Journal Information
Vol. 111. Issue 3.
Pages 192-195 (April 2020)
Vol. 111. Issue 3.
Pages 192-195 (April 2020)
Opinion Article
Open Access
Deep Learning and Mathematical Models in Dermatology
Deep learning y DerMATología
Á. Iglesias-Puzasa,
Corresponding author

Corresponding author.
, P. Boixedab,c
a Servicio de Dermatología, Complejo Hospitalario Universitario de Pontevedra, EOXI Pontevedra-Salnés, Pontevedra, Spain
b Unidad de Láser, Servicio de Dermatología, Hospital Ramón y Cajal, Universidad de Alcalá, Madrid, Spain
c Clínica Biolaser La Moraleja, Madrid, Spain
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The emergence of new technologies and the management of huge amounts of data have revolutionized all areas of knowledge. This effect is increasingly evident in medicine, economics, education, humanities, and other spheres of our societies.

The dermatologist’s clinical practice one area affected by this inevitable change.1 The application of new targeted therapies has lead to changes in our treatment protocols for some diseases, including psoriasis, atopic dermatitis, and advanced melanoma. Thanks to these advances, we have positioned ourselves at the forefront of immunology, gene therapy, nanotechnology, and telemedicine.2

In parallel, technological advances have led to an explosion in the generation of digital data and improvements in algorithms and computer hardware.3 In the technological age, innovation entails the development not only of new drugs, but also of new techniques and diagnostic methods that can improve patient care.1

The use of mathematical models to seek answers to medical and biological questions is now a reality. The recent discovery of a new geometric form, the scutoid, has helped explain the architecture and packing of curved epithelia, facilitating greater understanding of the 3-dimensional organization of epithelial organs.4 In the field of dermatology, fractal geometry has been used as a method for the evaluation of melanocytic lesions. The analysis of lacunarity, initially used to characterize irregular geometric objects whose structures contain repeating units of similar structure at various scales of magnification (fractals), has enabled distinction of nevi and melanomas with a sensitivity and specificity of 92% and 81%, respectively.5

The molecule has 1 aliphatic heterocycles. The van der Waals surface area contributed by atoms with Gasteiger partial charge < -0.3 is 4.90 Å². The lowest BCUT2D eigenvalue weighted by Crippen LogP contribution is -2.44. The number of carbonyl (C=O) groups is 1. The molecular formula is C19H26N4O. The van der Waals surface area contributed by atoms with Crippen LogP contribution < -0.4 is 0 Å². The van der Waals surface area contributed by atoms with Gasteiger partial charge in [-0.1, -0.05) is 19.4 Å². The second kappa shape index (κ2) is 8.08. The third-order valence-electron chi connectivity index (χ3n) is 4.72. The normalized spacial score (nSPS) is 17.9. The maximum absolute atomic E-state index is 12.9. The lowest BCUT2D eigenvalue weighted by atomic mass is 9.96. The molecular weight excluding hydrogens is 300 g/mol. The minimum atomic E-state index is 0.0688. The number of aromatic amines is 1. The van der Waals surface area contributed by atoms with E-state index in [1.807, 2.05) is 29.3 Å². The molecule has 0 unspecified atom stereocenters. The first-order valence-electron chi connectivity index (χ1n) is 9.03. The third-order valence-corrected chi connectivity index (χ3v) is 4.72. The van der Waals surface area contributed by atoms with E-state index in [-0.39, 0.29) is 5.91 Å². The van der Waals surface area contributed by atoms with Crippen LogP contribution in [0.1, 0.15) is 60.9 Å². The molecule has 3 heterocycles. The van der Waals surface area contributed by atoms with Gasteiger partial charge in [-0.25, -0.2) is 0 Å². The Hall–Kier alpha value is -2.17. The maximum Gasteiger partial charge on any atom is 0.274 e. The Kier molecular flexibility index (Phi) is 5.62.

In the emerging era of globalized knowledge, everything that can be automated or calculated probably will be. In recent years, medicine has been standardized and regulated to facilitate the diagnosis and treatment of a large number of diseases. However, the use of algorithms in clinical practice also enables the application of artificial intelligence to medical decision-making processes.1

So-called machine learning is a form of artificial intelligence that seeks to develop techniques that allow computers to learn. In general, machine learning refers to the wide range of algorithms that make intelligent predictions based on the automated analysis of large datasets.3,6 Machine learning is therefore a broad concept that ranges from simple decision trees or linear regression to complex artificial neural networks involving millions of data points.3

The emergence of a scientific method based on extrapolation of data through random sampling was a consequence of our inability to analyze and interpret all available data.7 Deep learning has emerged as a computational tool to respond to this unmet need.